Diamond dealers are facing increased scrutiny now with authorities moving to ensure that they fall under newly enacted, tougher regulations that targets money laundering.
The Financial Intelligence Unit (FIU) over the weekend gave notice to dealers, whether they operate individually or as companies, to make contact with them to start a registration process.
The notice is also for persons who were registered before.
Attention has been placed, in recent years, to especially the gold trade which has huge potential for money laundering. It appears that the attention has now shifted to the diamond trade.
FIU is an autonomous body responsible for requesting, receiving, analyzing and dissemination of suspicious transaction reports and other information relating to money laundering, terrorist financing or the proceeds of crime. It was established and operates within the ambit of the Anti Money Laundering and Countering the Financing of Terrorism Act (AMLCFTA) 2009 and its regulations were amended to include harsher penalties and tighter monitoring.
According to an advertisement in the Sunday edition of Kaieteur News, FIU noted that it had been established under the Anti-Money Laundering and Countering the Financing of Terrorism (AML CFT) Act No. 13 of 2009.
It notified “all persons or entities, who or which deals in precious and semi-precious stones, that they are required to comply with, inter alia, the obligations set out under Sections 15, 16, 18 and 19 of the said Act. Those obligations include the submissions of specified reports and other information to the FIU.”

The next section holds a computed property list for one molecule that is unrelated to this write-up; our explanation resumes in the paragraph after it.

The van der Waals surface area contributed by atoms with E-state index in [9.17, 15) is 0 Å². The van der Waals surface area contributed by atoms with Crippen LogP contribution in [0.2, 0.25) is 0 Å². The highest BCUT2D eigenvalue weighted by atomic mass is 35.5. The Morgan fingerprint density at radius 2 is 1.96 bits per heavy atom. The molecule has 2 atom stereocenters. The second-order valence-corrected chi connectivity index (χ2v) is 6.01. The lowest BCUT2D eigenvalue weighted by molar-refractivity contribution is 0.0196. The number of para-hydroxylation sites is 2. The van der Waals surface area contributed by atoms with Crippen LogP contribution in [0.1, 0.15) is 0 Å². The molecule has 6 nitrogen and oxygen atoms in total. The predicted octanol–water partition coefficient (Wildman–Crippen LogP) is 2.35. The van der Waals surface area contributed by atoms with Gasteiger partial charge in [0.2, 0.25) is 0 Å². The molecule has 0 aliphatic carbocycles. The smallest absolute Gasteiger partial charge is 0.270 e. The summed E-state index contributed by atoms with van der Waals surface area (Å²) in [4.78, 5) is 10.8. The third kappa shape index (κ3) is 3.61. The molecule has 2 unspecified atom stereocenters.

The regulator asked the dealers to make contact with his office before June 30, 2017, to initiate a registration process.
“Persons or entities that were previously registered are still required to contact the FIU for further information/guidance,” the notice said.
The FIU compiles reports for competent and law enforcement authorities if there are reasonable grounds to suspect that transactions involve money laundering, proceeds of crime or terrorist financing.
Among other things, it is suppose to extend legal assistance to foreign jurisdictions with respect to production orders, property tracking, monitoring, and forfeiture or confiscation orders.
It has the power to request and receive information from any reporting entity, any supervisory agency and any law enforcement agency, and any other competent authority in Guyana or elsewhere for purposes other regulations.
There are several institutions which fall under FIU reporting. These include betting shops, gold dealing, cambios, pawnbrokers, casinos, credit unions, insurance, banking, car dealers, lotteries, internet gambling and even charities.
With regards to diamond trading, it has long been known that it is a preferred payment by drug and arms dealers and others in the illegal trade.
There have been reports of diamonds from Venezuela and Brazil making its way into Guyana and being sold overseas as coming from this country. How true this is and to what extent, if any, has not been made clear.
Earlier this year, Government announced that it has initiated a review of Guyana’s Kimberly Process Certification Scheme (KPCS) because of the spike in diamond production.
While briefing residents in Kwakwani and Ituni on the work that the Ministry of Natural Resources is currently engaged in, Minister Raphael Trotman touched on the KPCS review.
”We have seen a spike in our diamond production which makes us feel good; we just have to make sure that we are not processing somebody else’s diamonds from someplace else,” Minister Trotman said.
In 2016, royalty from diamonds exceeded the budgeted amount of $24.0M for the period January to October 2016.
For last year, 109,651 metric carats of diamonds were declared which earned the government $73,277,347 in fees and royalties.
In February, Cabinet approved the request for the expertise of a legal consultant to review the KPCS used for certifying diamonds.
The KPCS was launched in 2003 in a bid to clean up the international diamond trade after it was recognised that diamonds were being used to finance wars and terrorism.
FIU, as the frontline body to tackle dirty money, is being strengthened to deal with the new regulations.
A banker, Matthew Langevine, is its new head.
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